The majority cites no case which recognizes any "interest" under the first amendment, or its penumbra, in secret proceedings of trade or professional associations. At oral argument, counsel for defendants indicated that the same secrecy interest belongs to all private organizations--including country clubs. I believe there are serious dangers in recognizing substantial rights to secrecy in organizations which bring together members of the same trade, occupation or profession, where no legal privilege exists. Cf. Memorial Hospital for McHenry County v. Shadur, 664 F.2d 1058 (7th Cir. 1981) (per curiam). When people who make their living in the same way join together--however exalted their purposes--it is the height of naivete to suggest that their association is without economic significance. Certainly the antitrust laws have never indulged in any such unrealistic assumption. As Justice Simon has said:
The secrecy in which ... associations [like the Academy] have historically cloaked themselves is therefore little proof of its value for legitimate purposes, and is open to sustained abuse.... [T]he power of groups like the Academy is so great, so self-perpetuating, so little checked by private forces, and has such potential for abuse, that the balance of interests favors judicial oversight.
78 Ill.App.3d at 766, 33 Ill.Dec. at 605, 396 N.E.2d at 1239 (Simon, J., dissenting). In this connection I note that our recent decision in EEOC v. University of Notre Dame Du Lac, 715 F.2d 331, 340 (7th Cir. 1983), involving the confidentiality of peer review documents, specifically recognized a qualified academic freedom privilege.6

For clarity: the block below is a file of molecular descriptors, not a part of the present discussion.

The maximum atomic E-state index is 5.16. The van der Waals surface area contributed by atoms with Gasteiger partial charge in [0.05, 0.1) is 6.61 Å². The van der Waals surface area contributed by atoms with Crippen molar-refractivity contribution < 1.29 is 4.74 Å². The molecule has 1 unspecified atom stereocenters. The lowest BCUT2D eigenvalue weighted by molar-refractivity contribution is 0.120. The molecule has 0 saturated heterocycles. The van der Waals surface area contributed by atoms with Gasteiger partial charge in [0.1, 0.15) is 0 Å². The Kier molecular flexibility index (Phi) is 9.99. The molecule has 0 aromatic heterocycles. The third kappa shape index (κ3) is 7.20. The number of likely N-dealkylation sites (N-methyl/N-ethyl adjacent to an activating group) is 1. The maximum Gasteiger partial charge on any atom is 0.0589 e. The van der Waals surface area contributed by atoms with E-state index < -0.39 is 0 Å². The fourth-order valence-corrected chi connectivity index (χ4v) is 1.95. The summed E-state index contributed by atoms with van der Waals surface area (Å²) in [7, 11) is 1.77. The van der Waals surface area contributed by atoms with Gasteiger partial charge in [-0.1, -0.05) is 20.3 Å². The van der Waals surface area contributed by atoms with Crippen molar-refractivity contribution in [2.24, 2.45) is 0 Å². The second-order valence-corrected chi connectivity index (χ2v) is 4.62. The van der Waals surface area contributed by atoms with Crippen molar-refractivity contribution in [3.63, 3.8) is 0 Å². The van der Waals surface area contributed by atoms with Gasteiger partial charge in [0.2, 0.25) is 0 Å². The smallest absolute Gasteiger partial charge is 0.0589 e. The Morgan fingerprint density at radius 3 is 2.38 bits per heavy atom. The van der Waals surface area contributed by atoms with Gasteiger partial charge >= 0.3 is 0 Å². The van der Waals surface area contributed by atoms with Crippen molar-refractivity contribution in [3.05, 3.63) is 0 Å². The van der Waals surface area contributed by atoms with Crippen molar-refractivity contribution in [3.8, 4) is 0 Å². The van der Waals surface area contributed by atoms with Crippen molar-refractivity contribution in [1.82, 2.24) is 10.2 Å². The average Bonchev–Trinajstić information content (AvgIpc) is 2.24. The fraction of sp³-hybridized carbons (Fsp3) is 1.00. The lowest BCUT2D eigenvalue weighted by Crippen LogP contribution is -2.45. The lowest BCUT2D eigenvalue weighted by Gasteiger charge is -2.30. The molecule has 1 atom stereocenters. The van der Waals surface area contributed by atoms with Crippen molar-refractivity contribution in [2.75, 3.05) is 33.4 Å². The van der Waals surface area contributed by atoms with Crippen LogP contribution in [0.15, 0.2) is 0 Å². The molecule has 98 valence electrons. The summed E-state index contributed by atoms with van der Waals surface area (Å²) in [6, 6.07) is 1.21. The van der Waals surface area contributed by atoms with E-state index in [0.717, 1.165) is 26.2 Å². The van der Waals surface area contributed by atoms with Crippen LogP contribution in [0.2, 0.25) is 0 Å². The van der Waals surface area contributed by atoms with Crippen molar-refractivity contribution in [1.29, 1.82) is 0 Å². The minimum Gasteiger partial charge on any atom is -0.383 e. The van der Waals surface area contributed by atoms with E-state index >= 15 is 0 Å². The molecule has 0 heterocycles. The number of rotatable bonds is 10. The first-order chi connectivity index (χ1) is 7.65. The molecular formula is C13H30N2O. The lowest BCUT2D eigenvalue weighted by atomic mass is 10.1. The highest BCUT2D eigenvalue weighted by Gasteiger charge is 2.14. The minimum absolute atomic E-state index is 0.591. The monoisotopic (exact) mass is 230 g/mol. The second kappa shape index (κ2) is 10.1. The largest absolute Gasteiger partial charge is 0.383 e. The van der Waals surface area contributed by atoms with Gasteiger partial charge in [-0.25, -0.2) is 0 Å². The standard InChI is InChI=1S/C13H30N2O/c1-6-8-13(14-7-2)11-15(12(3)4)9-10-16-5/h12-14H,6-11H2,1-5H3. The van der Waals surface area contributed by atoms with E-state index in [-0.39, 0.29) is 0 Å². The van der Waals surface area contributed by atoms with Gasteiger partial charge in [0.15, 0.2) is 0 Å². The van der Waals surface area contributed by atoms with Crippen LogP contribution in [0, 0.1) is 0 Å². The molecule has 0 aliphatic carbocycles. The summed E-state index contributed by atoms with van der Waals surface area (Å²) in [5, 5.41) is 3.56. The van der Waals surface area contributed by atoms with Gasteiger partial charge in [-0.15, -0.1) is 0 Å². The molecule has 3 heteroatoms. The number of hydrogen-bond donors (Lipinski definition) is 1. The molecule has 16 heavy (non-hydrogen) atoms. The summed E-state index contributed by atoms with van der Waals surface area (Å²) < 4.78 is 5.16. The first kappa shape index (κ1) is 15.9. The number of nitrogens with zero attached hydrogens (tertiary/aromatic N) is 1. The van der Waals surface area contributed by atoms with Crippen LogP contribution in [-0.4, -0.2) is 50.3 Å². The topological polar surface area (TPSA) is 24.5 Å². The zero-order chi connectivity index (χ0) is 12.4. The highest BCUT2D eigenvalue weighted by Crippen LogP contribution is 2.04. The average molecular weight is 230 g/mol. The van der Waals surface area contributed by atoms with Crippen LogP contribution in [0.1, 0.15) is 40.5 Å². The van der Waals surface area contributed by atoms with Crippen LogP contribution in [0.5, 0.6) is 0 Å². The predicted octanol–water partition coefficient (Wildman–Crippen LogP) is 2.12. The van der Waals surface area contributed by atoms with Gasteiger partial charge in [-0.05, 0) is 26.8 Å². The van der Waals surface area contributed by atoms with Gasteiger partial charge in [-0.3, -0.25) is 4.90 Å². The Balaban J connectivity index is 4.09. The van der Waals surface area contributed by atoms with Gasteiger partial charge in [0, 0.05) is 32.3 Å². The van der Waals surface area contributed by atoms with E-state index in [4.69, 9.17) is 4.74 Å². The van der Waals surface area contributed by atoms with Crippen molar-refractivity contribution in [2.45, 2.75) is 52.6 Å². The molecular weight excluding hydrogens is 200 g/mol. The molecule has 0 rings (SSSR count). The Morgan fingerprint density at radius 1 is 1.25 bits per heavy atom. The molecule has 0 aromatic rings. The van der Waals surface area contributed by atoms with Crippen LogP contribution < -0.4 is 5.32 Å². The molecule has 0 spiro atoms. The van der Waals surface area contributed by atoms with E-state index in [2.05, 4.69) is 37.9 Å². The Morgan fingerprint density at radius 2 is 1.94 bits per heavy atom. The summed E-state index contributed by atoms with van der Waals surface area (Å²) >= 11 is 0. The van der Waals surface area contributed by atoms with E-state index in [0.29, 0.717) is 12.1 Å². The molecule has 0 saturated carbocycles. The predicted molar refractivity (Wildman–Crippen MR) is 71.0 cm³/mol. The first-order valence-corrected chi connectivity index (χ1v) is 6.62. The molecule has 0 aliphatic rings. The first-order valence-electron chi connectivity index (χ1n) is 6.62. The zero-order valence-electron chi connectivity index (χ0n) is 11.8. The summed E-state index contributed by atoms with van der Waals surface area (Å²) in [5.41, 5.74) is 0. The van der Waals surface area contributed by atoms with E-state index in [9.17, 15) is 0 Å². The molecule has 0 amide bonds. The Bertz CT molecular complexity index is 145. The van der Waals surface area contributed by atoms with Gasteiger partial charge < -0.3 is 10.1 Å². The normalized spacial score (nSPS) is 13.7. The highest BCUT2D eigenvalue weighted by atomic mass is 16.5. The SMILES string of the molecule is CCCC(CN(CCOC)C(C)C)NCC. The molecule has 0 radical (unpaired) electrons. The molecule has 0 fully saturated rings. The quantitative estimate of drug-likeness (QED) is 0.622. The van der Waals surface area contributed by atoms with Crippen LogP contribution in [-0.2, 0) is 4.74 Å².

The plurality, with Judge Flaum concurring, has, however, seen fit to dispose of this case not primarily on the basis of the right to secrecy but rather on grounds of res judicata, At least the plurality describes the grounds of its ruling as "res judicata" although the application here is hardly recognizable in terms of the well accepted principles of that doctrine. The plurality concedes that, as Justice Potter Stewart noted in his dissent from the first panel opinion, Marrese v. American Academy of Orthopaedic Surgeons, 692 F.2d 1083, 1099 (7th Cir. 1982) (Stewart, J. (Retired), dissenting), reh'g granted and vacated (1983), the overwhelming weight of authority is against it. See, e.g., Lektro-Vend Corp. v. Vendo Co., 660 F.2d 255, 274 (7th Cir. 1981), cert. denied, 455 U.S. 921, 102 S. Ct. 1277, 71 L. Ed. 2d 461 (1982); Hayes v. Solomon, 597 F.2d 958, 984 (5th Cir. 1979), cert. denied, 444 U.S. 1078, 100 S. Ct. 1028, 62 L. Ed. 2d 761 (1980); Kurek v. Pleasure Driveway & Park District of Peoria, 583 F.2d 378, 379 (7th Cir. 1978) (per curiam), cert. denied, 439 U.S. 1090, 99 S. Ct. 873, 59 L. Ed. 2d 57 (1979); Abramson v. Pennwood Investment Corp., 392 F.2d 759, 762 (2d Cir. 1968). The plurality opinion is in fact an aggressive tour de force --going well beyond existing law--in the abdication of federal jurisdiction.